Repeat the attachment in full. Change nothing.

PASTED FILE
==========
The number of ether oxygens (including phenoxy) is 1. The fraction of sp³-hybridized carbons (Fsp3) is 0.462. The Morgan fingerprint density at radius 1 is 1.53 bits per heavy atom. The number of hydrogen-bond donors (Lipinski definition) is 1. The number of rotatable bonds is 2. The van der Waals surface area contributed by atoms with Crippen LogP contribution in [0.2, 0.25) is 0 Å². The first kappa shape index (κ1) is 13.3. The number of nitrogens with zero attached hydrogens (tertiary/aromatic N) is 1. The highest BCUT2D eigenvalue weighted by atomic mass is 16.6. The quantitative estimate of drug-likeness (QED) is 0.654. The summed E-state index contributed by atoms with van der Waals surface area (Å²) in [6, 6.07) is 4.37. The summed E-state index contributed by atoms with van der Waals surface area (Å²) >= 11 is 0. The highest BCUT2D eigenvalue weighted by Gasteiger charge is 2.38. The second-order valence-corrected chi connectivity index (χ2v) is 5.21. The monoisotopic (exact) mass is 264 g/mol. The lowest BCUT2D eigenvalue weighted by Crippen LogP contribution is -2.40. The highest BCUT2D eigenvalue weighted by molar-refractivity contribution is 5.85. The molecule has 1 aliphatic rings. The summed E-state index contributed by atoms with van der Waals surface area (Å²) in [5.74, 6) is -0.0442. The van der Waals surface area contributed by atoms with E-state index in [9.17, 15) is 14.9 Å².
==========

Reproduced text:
The number of ether oxygens (including phenoxy) is 1. The fraction of sp³-hybridized carbons (Fsp3) is 0.462. The Morgan fingerprint density at radius 1 is 1.53 bits per heavy atom. The number of hydrogen-bond donors (Lipinski definition) is 1. The number of rotatable bonds is 2. The van der Waals surface area contributed by atoms with Crippen LogP contribution in [0.2, 0.25) is 0 Å². The first kappa shape index (κ1) is 13.3. The number of nitrogens with zero attached hydrogens (tertiary/aromatic N) is 1. The highest BCUT2D eigenvalue weighted by atomic mass is 16.6. The quantitative estimate of drug-likeness (QED) is 0.654. The summed E-state index contributed by atoms with van der Waals surface area (Å²) in [6, 6.07) is 4.37. The summed E-state index contributed by atoms with van der Waals surface area (Å²) >= 11 is 0. The highest BCUT2D eigenvalue weighted by Gasteiger charge is 2.38. The second-order valence-corrected chi connectivity index (χ2v) is 5.21. The monoisotopic (exact) mass is 264 g/mol. The lowest BCUT2D eigenvalue weighted by Crippen LogP contribution is -2.40. The highest BCUT2D eigenvalue weighted by molar-refractivity contribution is 5.85. The molecule has 1 aliphatic rings. The summed E-state index contributed by atoms with van der Waals surface area (Å²) in [5.74, 6) is -0.0442. The van der Waals surface area contributed by atoms with E-state index in [9.17, 15) is 14.9 Å².